There are a few moments just before dawn, when everything is damped down and quiet. I don’t often see those moments, but a few times a year it creeps up on me, when I’m camped at a burn, after raucous partying, after play fights with friends and long talks into the night, after the thud and thunder of the music has died away. After the rush is over, and the bonfires have burned low, and everyone who is still awake is dragging themselves to sleep, not quite able to hop the fence into unconsciousness… that’s the hour where a kind of quiet and solitude lives, that sits like a soap bubble in my hair, and I fear to move too much— I might pop it.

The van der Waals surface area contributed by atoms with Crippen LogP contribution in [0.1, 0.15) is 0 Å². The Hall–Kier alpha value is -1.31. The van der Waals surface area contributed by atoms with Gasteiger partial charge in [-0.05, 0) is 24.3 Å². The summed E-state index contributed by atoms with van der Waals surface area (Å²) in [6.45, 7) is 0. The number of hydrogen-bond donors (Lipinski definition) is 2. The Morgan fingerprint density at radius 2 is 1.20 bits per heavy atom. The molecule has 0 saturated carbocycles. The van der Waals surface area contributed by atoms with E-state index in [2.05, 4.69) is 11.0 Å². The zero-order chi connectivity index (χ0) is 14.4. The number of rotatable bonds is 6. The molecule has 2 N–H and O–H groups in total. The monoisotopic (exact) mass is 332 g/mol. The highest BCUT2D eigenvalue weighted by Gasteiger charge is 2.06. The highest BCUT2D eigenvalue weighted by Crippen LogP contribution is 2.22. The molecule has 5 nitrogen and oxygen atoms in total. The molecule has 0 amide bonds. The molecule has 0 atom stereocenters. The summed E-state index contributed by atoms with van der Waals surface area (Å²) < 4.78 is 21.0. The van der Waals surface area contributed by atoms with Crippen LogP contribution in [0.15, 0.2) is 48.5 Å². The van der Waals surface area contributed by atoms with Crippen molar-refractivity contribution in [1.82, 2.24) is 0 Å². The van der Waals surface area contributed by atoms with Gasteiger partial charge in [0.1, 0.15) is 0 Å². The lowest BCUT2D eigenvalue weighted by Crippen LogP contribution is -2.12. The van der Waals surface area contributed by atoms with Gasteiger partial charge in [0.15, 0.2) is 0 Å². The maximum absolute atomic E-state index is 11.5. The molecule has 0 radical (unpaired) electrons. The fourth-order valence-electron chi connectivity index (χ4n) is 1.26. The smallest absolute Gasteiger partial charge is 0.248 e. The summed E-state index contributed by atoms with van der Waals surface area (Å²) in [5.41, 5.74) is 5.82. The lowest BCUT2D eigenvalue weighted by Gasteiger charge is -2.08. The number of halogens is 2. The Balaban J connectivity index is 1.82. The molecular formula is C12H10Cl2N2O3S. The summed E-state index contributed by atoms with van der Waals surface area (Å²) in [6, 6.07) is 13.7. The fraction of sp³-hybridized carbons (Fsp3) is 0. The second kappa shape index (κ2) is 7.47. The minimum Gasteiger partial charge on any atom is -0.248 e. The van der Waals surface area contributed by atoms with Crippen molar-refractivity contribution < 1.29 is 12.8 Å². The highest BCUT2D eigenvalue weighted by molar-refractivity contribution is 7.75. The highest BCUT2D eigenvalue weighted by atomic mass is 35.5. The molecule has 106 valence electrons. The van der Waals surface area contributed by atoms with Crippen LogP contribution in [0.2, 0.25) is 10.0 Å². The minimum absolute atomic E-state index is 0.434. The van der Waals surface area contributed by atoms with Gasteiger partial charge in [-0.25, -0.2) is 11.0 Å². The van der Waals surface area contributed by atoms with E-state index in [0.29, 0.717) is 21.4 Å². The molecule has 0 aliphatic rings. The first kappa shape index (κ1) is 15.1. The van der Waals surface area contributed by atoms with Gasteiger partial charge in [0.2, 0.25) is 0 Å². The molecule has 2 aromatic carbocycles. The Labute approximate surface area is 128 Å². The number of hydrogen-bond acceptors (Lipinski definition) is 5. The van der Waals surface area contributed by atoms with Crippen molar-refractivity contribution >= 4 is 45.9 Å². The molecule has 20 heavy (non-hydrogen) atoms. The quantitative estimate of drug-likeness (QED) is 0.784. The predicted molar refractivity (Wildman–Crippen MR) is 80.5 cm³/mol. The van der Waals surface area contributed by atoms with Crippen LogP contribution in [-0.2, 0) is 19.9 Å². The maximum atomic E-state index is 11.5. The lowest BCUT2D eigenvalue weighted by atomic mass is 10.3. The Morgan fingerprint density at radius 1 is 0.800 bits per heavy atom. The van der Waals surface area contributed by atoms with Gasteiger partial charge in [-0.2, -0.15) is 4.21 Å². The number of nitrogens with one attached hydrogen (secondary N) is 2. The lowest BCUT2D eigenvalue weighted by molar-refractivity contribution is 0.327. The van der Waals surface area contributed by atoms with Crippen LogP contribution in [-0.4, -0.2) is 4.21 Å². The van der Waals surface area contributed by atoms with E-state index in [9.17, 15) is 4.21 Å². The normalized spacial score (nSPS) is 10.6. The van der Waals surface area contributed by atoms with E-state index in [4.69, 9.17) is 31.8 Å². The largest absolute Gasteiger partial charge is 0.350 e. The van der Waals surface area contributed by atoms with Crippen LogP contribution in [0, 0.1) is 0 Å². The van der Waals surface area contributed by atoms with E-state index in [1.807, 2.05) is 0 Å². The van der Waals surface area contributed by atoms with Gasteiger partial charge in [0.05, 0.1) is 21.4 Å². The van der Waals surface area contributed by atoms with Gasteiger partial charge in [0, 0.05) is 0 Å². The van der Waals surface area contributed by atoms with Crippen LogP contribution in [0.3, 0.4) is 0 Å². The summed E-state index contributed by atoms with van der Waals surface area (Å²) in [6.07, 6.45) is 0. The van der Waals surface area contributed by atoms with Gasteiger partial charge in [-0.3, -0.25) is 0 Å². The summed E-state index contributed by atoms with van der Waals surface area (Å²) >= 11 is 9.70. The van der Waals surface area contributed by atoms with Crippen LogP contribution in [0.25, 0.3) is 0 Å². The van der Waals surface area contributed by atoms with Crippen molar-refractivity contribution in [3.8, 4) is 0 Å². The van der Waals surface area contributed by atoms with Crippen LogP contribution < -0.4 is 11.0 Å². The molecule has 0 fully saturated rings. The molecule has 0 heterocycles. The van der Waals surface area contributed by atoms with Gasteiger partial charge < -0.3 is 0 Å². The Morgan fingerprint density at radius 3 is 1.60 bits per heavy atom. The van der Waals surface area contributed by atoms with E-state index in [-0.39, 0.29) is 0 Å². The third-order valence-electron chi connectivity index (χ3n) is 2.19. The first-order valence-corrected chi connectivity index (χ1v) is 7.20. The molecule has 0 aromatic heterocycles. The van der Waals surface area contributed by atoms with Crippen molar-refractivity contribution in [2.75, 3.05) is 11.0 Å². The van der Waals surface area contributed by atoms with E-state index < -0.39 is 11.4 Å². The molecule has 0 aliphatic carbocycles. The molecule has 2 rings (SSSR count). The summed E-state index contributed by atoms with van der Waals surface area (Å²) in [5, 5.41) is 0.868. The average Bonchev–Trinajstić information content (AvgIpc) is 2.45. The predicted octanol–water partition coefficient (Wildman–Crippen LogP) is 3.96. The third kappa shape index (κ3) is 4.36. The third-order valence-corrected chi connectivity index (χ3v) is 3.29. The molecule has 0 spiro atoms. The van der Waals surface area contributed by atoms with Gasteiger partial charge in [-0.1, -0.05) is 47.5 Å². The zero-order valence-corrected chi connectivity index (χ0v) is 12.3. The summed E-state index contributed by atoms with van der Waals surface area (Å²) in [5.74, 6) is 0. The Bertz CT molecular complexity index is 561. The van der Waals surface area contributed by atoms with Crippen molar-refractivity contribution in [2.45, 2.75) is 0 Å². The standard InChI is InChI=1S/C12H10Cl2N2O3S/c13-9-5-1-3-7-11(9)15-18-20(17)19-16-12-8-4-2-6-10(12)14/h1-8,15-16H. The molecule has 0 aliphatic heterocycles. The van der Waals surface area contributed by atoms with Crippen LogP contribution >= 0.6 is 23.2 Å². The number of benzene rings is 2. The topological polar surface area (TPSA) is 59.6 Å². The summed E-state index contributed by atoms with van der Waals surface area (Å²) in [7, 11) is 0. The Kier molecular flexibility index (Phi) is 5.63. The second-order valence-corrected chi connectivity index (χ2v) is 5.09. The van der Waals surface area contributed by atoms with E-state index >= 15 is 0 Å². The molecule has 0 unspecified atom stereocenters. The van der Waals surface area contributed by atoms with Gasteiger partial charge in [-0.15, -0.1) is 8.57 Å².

This is also where the words live. Not just any words, but the thick words, the juicy ones that lay next to one another in strips we take for verse. This is where they rest before dispersing into the day. This is where they gather.
And like I said, only a few times a year am I there to see them in this state, myself crisped around the edges from long wakeful hours. You don’t catch the words here. You don’t capture them. No. You sit with them, and maybe sing a few songs with them. And then, with care and respect, you invite them along with you. Usually, they’ll agree, even if your singing voice is terrible.
So that’s the hour you can find them, and only in the kind of quiet that follows the truly wild and uproarious. And you can’t force them; no one forces a poem. It comes out wrong. But if you can learn to sit with the words in their own time, they’ll often come to you in yours.